South Korean actress Choi Eun-hee – who was once kidnapped by North Korea in the 1970s and forced to create propaganda films before escaping – has died.
Her family confirmed news that the actress had passed at 92 from a chronic disease.
“My mother passed away when she went to hospital for kidney dialysis [Monday] afternoon,” the actress’ son, director Shin Jeong-gyun, told Yonhap News Agency.
In 1947, Choi began acting and became one of the three most-popular stars in South Korea during the 1960s and 1970s.
Her films caught on with movie fans and even reached Kim Jong Il, whose father Kim Il Sung was the dictator of North Korea during the era.
Because Kim Jong Il loved Hollywood films, he made his agents kidnap Choi in 1978. She was then taken back to North Korea.
While searching for Choi, Shin Sang-ok – the actress’ ex-husband – was also kidnapped while searching for the star.
Choi and Shin were kidnapped for eight years and forced to star in 17 movies.
The actress even received a Best Actress award at the Moscow Film Festival for one of the movies made during her captivity called Sault.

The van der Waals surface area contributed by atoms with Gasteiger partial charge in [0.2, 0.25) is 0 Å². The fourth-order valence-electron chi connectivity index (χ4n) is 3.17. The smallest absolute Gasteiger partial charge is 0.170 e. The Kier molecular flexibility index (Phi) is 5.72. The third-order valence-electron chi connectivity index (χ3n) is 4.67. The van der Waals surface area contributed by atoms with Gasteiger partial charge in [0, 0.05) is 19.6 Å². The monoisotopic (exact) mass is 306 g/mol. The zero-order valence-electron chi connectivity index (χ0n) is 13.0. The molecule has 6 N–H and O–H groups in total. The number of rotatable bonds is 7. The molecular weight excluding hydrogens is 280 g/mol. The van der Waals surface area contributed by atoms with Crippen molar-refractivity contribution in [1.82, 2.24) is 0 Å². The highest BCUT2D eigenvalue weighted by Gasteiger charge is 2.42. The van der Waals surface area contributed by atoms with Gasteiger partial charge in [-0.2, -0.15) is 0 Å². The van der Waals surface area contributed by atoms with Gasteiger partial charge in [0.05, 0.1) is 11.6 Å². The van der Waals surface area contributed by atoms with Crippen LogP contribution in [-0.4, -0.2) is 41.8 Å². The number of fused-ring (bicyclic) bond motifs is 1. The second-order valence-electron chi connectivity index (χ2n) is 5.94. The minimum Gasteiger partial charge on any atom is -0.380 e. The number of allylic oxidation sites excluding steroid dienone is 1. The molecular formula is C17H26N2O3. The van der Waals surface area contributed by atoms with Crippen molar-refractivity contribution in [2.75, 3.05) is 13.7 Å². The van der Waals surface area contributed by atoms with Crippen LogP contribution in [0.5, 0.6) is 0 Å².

Films Choi starred in during her time in exile included one based on a play made by Kim Il Sung and a North Korean interpretation of Godzilla.
The couple even tried to trick Kim Jong Il into confessing he kidnapped them in a recording, reports the South China Morning Post.
In 1986, the duo were trusted enough to travel to Vienna, Austria where they escaped to the US embassy for political asylum while promoting their movies, reports the BBC.
After 10 years of exile, the estranged couple finally went back to South Korea.
North Korea has always denied holding Choi and Shin hostage, alleging that the couple travelled to Pyongyang for sanctuary.
The 2016 documentary The Lovers and the Despot told Choi and Shin’s story.
Choi also wrote a biography called Confessions.